I’ve spoken to a number of businesses over recent years about customer experience. What I find concerning is that there seems to be a common belief that they are already customer-centred. They already listen to their customers, and they don’t need to pay much attention to customer experience. But when you dig a little deeper, their customer experience is not that good.
There was a report released in 2005 by Bain & Company finding 80% of companies believed they offered a superior customer experience, but only 8% of customers agreed.
Sadly, things didn’t change much in the next ten years. With the CMO Council and SAP reporting that 73% of senior execs say customer centricity is critical to business success, but only 14% saying customer-centricity is done well within that business.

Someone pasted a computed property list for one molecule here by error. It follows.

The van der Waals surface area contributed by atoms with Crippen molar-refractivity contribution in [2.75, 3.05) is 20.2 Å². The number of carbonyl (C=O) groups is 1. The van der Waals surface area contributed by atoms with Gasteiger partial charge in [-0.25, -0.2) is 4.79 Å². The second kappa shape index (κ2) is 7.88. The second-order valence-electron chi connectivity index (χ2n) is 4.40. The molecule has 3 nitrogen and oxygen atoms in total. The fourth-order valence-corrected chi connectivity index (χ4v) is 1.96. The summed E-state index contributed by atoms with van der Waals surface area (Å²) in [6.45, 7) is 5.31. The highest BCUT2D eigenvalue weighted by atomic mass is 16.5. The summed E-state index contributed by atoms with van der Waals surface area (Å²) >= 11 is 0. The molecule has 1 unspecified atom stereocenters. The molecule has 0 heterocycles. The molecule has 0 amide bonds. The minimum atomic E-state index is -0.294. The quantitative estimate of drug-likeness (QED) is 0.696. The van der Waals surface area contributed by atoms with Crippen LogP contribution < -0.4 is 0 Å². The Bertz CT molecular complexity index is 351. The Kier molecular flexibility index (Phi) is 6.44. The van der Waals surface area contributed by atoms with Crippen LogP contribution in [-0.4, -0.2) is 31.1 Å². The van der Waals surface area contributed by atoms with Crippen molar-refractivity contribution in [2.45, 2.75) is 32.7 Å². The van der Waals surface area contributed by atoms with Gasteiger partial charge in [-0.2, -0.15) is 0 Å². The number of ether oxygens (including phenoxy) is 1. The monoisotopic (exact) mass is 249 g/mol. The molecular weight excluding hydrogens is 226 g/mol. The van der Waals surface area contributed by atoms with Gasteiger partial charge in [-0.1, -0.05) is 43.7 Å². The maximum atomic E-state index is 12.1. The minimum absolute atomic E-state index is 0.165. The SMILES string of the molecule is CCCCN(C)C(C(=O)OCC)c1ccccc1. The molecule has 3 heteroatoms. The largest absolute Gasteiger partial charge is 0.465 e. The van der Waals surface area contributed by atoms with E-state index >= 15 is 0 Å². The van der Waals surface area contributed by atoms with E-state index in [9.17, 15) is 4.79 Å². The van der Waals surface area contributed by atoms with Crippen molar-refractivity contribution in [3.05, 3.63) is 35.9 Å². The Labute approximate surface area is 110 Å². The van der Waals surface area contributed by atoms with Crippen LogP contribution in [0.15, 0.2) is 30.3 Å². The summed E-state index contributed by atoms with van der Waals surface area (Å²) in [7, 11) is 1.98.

In another report I saw last week, a massive 79% of companies surveyed by the XM Institute are at the bottom two stages of customer experience maturity.
This all suggests that companies really aren’t as good as they believe they are when it comes to delivering great experiences to their customers.
I think there are a number of reasons for this, but if I had to lay a bet. I would guess that they are placing too much reliance on poor metrics, like the NPS.
Perhaps now is a good time for you to be honest with yourself. Having customer-centricity as an objective has to be less about theory and more about practice. There’s a lot of ground to make up, and the first place to start is to take a good long look at the experiences customers are receiving at every point they interact with your business. If you’d like some help in doing this or advice on where to start, get in touch.